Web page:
Dustin Hoffman Dishes on His Directorial Debut Quartet
Dustin Hoffman, one of the most celebrated actors of our time, opens up in the February/March issue of AARP The Magazine about stepping out of his comfort zone for his directorial debut Quartet, redefining retirement in Hollywood and how his latest film drove him to ponder how far he’s come and how little he’s changed.
The Academy Award® winner is also being recognized for his Breakthrough Achievement in directing by AARP The Magazine with a 2012 Movies for Grownups® award.
On his directorial film debut, Quartet:
“An honest answer: I directed a play on Broadway. I blamed my own demons for waiting 35 years to do it again. Why did I fight it? Because it’s a thrilling opportunity to be the one who holds the paintbrush.”
“As we were working on the film, I asked Billy Connolly [one of its stars], ‘What’s the movie about?’ And he said, ‘Don’t die until you’re dead.’ I thought that nailed it.”
On what drew him to Quartet:
“It’s an affirmative movie but still reality. There’s this cloud of mortality hovering over the characters and blinding them.”
On using real musicians ages 70-plus in Quartet:
“Brilliant artists—and no one had rung their phone for 30 or more years. They showed up at 6 every morning and worked sometimes 14 hours a day without a whimper, with such dedication and joy. It infected all of us.”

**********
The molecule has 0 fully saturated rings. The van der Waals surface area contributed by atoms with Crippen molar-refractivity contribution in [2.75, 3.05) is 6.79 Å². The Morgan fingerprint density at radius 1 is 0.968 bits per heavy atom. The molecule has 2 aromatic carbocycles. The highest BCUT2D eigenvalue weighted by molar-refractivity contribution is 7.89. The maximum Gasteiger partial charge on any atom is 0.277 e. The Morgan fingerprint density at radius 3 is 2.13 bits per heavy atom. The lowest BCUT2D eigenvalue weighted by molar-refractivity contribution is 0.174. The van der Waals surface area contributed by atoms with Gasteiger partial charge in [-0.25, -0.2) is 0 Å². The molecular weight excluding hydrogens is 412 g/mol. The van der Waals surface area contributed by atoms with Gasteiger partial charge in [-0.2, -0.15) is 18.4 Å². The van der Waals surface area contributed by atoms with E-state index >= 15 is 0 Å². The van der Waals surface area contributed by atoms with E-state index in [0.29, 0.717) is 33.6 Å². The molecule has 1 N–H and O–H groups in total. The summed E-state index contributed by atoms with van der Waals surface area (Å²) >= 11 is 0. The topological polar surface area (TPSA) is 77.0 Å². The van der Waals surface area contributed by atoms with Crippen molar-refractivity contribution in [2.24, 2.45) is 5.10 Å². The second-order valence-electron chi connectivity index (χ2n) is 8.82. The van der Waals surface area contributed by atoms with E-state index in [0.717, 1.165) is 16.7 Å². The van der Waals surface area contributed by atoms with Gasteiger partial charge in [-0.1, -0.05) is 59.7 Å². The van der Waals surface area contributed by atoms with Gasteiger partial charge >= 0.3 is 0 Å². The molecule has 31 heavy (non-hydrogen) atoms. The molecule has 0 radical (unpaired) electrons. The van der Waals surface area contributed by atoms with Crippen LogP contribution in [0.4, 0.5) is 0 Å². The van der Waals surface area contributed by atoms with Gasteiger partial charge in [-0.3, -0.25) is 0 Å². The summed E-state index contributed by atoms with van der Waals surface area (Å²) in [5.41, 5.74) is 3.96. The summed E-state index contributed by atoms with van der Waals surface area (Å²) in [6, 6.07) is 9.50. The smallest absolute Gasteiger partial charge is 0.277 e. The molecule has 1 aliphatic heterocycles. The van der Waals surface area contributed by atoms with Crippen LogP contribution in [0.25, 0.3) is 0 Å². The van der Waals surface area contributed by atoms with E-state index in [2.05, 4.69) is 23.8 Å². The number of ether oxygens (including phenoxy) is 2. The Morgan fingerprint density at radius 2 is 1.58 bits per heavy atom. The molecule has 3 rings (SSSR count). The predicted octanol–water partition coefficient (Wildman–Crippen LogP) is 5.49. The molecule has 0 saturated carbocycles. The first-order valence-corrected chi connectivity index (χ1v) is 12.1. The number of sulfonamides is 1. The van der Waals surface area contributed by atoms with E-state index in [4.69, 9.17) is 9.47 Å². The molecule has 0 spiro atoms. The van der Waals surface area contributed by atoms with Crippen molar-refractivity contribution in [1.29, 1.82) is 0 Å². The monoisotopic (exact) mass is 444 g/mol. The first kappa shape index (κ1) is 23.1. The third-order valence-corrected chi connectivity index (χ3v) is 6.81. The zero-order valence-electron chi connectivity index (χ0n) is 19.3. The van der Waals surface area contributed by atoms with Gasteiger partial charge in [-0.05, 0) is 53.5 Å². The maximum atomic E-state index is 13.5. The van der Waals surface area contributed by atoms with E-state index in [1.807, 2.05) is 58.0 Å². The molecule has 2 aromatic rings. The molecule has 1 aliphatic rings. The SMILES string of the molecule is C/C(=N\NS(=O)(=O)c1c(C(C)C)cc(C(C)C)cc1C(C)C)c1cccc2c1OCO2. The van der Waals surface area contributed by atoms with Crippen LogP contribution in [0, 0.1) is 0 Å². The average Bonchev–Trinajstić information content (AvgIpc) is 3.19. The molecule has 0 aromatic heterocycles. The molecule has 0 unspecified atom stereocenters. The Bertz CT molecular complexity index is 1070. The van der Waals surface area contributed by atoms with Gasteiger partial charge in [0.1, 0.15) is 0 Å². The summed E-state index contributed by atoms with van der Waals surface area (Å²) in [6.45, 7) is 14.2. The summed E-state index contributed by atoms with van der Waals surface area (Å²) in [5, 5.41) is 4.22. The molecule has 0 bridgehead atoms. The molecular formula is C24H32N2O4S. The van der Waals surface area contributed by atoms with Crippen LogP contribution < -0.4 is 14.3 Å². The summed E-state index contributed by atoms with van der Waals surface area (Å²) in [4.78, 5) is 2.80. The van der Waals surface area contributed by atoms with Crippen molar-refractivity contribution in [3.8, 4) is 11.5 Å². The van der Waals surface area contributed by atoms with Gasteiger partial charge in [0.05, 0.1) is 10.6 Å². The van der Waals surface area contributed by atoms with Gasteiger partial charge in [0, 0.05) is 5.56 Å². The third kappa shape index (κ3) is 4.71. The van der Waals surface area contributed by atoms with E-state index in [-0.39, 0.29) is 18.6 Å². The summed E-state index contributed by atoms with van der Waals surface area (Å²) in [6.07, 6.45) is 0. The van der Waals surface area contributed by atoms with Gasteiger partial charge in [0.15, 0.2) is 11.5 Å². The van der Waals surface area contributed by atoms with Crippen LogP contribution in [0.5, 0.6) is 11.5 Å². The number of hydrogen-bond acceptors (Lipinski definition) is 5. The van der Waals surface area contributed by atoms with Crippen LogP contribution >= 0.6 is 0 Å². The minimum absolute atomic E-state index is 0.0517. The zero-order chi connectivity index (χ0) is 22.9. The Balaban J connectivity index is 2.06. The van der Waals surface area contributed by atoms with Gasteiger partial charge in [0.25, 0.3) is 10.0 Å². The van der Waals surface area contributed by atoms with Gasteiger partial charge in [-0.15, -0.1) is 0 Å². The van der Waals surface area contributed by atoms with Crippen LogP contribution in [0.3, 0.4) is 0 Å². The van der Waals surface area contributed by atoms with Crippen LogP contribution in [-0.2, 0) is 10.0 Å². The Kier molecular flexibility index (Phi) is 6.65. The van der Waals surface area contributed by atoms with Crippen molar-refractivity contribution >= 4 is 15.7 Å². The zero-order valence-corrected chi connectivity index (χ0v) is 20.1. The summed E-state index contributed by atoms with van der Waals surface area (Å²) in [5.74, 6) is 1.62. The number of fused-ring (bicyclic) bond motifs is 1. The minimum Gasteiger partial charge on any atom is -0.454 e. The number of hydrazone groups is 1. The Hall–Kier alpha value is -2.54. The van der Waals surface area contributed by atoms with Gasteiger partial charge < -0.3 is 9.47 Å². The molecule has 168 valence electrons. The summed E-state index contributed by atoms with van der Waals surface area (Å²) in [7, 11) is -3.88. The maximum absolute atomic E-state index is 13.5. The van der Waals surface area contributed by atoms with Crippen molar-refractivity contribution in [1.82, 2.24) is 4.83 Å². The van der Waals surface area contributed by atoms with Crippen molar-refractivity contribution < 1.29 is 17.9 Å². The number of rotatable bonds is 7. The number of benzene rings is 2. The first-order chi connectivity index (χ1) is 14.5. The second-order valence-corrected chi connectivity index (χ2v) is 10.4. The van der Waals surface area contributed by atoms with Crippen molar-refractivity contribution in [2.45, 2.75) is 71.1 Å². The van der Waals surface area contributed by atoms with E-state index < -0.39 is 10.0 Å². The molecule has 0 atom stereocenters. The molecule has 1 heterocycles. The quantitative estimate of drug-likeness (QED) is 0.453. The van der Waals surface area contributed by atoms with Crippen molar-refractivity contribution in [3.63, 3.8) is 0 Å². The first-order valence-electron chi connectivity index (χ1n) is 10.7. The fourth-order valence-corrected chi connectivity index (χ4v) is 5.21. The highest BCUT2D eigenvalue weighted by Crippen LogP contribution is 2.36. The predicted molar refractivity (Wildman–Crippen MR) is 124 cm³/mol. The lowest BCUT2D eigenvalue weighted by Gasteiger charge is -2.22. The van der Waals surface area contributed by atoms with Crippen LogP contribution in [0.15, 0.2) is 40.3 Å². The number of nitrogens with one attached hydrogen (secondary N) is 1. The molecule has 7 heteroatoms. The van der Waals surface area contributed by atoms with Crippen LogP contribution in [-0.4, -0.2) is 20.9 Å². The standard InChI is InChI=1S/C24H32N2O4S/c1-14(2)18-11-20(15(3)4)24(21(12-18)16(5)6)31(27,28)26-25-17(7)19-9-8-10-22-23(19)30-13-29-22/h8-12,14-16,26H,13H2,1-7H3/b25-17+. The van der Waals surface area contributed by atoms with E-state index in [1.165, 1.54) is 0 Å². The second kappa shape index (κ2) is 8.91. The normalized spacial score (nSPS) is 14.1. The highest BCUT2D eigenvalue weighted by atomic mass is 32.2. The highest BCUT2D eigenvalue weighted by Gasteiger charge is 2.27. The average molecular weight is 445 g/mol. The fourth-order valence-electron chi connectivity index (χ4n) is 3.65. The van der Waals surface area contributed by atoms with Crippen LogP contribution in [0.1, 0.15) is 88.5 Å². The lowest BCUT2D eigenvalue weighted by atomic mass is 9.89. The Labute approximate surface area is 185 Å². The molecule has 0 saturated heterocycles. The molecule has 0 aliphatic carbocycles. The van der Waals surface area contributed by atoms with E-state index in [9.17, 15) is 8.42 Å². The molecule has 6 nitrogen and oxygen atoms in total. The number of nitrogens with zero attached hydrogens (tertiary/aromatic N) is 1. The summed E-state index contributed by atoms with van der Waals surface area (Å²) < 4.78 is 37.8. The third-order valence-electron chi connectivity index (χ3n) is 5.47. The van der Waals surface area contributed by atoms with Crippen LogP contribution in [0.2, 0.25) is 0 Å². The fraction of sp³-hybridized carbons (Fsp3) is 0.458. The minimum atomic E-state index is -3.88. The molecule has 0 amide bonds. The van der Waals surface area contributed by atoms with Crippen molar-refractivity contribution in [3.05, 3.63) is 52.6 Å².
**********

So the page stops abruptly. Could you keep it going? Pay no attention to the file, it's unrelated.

“I think ‘retirement’ goes hand in hand with people who make a living by having a ‘job.’ I don’t think we—the .00001 percent of the population who are so fortunate to love passionately what we do—consider it a ‘job.'”
On his ideal age and growing older:
“I wouldn’t trade now for anything.”
“What we all want is to continually grow and expand. I’ve discovered that as the body becomes more limited, the soul expands.”
On the differences between men and women:
“I think men are the weaker of the genders and live a more limited life than women. For whatever reasons, men run from intimacy. If you run from intimacy, you’re running from what life can give you.”
“My wife says I’ve been worrying about it since we started going out. But at a certain point your icons change. There’s Manoel de Oliveira, who’s still directing at 104. And I recently read about a 94-year-old guy who had just run a triathlon. They asked, ‘Are you going to run anymore?’ He says ‘Oh yeah. I got to keep going till I get old.”
“During filming I was saying to everybody in the cast, ‘We’re all in the same act together.’ I always think it’s a three-act play and we’re in the second act—the third act being something that alters you, some infirmity or whatever. And somebody responded, ‘Maybe it’s a Shakespearean play with five acts.’ I liked that. Maybe I’ve got three more acts.”
For the complete interview, check out http://www.aarp.org/magazine/.
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